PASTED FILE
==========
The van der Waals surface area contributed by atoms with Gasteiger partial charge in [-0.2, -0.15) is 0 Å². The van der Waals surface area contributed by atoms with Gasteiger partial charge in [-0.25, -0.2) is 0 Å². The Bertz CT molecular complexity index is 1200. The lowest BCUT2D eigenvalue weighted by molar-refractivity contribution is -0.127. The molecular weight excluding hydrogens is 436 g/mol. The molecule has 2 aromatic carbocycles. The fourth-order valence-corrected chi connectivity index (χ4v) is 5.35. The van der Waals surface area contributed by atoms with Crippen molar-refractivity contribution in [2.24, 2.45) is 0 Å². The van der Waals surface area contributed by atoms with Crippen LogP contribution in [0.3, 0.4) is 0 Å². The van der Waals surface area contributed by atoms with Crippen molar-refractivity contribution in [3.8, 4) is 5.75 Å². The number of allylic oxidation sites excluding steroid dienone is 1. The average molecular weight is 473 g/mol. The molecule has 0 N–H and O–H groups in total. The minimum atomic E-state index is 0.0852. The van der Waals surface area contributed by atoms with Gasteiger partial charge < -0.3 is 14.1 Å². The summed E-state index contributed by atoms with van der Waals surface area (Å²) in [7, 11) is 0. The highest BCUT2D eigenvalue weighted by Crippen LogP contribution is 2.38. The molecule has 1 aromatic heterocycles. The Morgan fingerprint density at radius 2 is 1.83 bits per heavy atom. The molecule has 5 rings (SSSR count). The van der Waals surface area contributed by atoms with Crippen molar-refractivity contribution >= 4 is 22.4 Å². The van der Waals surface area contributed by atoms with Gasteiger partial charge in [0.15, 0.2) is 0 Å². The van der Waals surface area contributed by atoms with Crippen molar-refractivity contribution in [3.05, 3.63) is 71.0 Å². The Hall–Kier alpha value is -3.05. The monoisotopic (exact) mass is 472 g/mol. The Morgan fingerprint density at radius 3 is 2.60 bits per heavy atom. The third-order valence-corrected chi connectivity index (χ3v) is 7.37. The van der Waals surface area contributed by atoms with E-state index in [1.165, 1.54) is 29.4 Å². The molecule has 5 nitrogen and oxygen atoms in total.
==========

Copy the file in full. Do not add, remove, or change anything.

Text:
The van der Waals surface area contributed by atoms with Gasteiger partial charge in [-0.2, -0.15) is 0 Å². The van der Waals surface area contributed by atoms with Gasteiger partial charge in [-0.25, -0.2) is 0 Å². The Bertz CT molecular complexity index is 1200. The lowest BCUT2D eigenvalue weighted by molar-refractivity contribution is -0.127. The molecular weight excluding hydrogens is 436 g/mol. The molecule has 2 aromatic carbocycles. The fourth-order valence-corrected chi connectivity index (χ4v) is 5.35. The van der Waals surface area contributed by atoms with Crippen molar-refractivity contribution in [2.24, 2.45) is 0 Å². The van der Waals surface area contributed by atoms with Crippen LogP contribution in [0.3, 0.4) is 0 Å². The van der Waals surface area contributed by atoms with Crippen molar-refractivity contribution in [3.8, 4) is 5.75 Å². The number of allylic oxidation sites excluding steroid dienone is 1. The average molecular weight is 473 g/mol. The molecule has 0 N–H and O–H groups in total. The minimum atomic E-state index is 0.0852. The van der Waals surface area contributed by atoms with Gasteiger partial charge < -0.3 is 14.1 Å². The summed E-state index contributed by atoms with van der Waals surface area (Å²) in [7, 11) is 0. The highest BCUT2D eigenvalue weighted by Crippen LogP contribution is 2.38. The molecule has 1 aromatic heterocycles. The Morgan fingerprint density at radius 2 is 1.83 bits per heavy atom. The molecule has 5 rings (SSSR count). The van der Waals surface area contributed by atoms with Crippen molar-refractivity contribution >= 4 is 22.4 Å². The van der Waals surface area contributed by atoms with Gasteiger partial charge in [0.15, 0.2) is 0 Å². The van der Waals surface area contributed by atoms with Crippen molar-refractivity contribution in [3.05, 3.63) is 71.0 Å². The Hall–Kier alpha value is -3.05. The monoisotopic (exact) mass is 472 g/mol. The Morgan fingerprint density at radius 3 is 2.60 bits per heavy atom. The third-order valence-corrected chi connectivity index (χ3v) is 7.37. The van der Waals surface area contributed by atoms with E-state index in [1.165, 1.54) is 29.4 Å². The molecule has 5 nitrogen and oxygen atoms in total.